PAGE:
Saturday, June 2, 2018

NGT brings down circuit bench sitting in Pune bench


PUNE: The National Green Tribunal’s principal bench in New Delhi has modified its order of May 7 by reducing the period of circuit bench sitting at its western zone bench in Pune to three weeks, starting July 2, as against the two months announced earlier. The Pune bench covers environmental litigations arising from Maharashtra, Gujarat and Goa.

Justice Jawad Rahim, the acting chairperson of NGT, issued an order to this effect on May 31. The order did not specify any reason for modification of the May 7 order. A division bench of senior judicial member Justice Sonam Phintso Wangdi and expert member Nagin Nanda will conduct the judicial work for three weeks, starting July 2 in Pune.

The move has evoked a deep sense of disappointment among the environmental litigants and lawyers considering that regular hearing of litigations at the Pune bench has stopped since January 31 following the Supreme Court’s order that restrained the NGT from constituting single-member benches for hearing cases.

Lawyer Saurabh Kulkarni, president of the NGT Bar Association (western region), said, “The reduction in the period of circuit bench sitting comes as an unpleasant surprise to us. The least we can now expect is that the appointments of NGT judicial and expert members be completed by the time the three-week period is over so that regular hearing resumes at the Pune bench.”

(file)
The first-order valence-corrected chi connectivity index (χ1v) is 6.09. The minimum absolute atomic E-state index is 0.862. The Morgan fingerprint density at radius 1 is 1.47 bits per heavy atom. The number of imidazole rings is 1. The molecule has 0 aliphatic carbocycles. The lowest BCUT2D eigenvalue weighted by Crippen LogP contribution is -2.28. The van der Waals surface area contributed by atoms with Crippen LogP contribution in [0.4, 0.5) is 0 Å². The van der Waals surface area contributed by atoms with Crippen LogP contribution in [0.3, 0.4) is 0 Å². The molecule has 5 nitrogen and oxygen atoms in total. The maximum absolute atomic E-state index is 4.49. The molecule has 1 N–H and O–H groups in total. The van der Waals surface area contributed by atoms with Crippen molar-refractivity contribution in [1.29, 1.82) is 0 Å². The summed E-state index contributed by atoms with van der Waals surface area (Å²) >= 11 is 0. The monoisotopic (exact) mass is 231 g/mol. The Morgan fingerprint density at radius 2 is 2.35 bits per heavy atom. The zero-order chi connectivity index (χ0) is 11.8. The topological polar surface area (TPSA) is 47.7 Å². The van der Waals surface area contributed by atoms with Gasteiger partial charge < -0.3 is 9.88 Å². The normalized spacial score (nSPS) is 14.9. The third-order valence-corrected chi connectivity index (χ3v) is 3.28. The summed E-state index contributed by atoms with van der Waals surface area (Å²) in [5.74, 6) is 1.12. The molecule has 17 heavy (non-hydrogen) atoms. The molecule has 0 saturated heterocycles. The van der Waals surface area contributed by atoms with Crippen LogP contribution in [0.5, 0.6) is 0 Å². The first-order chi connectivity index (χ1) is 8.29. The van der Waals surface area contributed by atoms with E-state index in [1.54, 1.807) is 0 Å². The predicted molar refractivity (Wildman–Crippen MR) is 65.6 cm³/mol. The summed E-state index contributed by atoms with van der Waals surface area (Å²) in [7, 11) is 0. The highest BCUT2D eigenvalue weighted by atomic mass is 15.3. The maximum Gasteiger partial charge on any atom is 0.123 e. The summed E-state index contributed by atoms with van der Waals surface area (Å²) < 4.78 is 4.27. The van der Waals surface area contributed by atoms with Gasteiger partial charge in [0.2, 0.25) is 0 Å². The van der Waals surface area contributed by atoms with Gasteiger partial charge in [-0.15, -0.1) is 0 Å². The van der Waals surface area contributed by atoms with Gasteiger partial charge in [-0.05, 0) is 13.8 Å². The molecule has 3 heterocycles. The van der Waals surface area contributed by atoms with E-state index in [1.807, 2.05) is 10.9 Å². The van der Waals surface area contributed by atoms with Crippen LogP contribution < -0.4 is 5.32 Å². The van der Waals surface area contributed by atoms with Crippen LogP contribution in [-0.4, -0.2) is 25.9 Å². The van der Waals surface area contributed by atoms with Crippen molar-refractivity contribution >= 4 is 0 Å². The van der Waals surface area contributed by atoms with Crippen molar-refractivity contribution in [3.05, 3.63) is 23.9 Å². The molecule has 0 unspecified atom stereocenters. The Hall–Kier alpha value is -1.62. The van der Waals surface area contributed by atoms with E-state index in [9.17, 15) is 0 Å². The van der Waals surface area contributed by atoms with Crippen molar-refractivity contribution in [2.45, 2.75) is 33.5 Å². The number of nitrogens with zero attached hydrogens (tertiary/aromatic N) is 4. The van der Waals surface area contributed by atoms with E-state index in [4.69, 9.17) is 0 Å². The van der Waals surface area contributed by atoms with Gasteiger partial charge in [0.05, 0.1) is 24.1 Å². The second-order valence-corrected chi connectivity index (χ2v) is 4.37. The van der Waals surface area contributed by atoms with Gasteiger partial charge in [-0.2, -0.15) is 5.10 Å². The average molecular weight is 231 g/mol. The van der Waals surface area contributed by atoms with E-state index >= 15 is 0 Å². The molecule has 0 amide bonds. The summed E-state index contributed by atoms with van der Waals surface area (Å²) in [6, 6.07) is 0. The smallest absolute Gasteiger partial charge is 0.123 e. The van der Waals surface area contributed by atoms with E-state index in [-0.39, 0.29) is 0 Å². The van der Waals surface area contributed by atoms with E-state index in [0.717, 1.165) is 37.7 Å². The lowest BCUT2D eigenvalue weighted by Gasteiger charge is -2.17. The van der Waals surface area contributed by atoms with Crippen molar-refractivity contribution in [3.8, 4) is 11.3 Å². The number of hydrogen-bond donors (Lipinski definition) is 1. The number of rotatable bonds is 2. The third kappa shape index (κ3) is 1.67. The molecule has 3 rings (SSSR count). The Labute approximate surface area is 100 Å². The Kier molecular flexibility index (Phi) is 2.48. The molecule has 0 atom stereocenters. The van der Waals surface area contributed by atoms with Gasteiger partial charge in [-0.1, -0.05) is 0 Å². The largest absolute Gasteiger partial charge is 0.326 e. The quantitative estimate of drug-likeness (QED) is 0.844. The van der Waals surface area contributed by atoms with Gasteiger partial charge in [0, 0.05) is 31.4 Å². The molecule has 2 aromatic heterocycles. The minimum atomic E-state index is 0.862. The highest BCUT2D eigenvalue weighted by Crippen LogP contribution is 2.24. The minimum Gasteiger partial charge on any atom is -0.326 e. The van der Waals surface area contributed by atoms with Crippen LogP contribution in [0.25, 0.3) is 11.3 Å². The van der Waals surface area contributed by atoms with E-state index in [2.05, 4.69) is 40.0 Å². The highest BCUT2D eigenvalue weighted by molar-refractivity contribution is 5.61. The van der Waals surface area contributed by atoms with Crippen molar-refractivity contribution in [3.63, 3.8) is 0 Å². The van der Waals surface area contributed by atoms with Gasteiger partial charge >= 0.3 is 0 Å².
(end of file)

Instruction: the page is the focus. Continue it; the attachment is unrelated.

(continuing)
Green litigant Sarang Yadvadkar said, “Three weeks is too short a time to address the kind of matters the bench has to deal with.” Yadvadkar, who is one of the petitioners in the pending litigation over the impact of Pune Metro rail construction on the Mutha river bed, said, “The present situation has occurred primarily due to the lack of resources like inadequate number of judicial and expert members for hearing environmental litigations. The Centre could have addressed this situation way earlier and in a much better way.”

“Maharashtra, Gujarat and Goa are perhaps the most rapidly developing states with metro rail, bullet train and other big time infrastructure projects lined up for implementation apart from the industrial growth. This also has given rise to environmental litigations and the need to protect and conserve the environment. The need is to actually ensure that the bench in Pune continues to hold regular hearings on a full-time basis,” said Yadvadkar.

The western zone bench in Pune has the highest pendency (500 cases) compared to other benches in Kolkata, Bhopal and Chennai.


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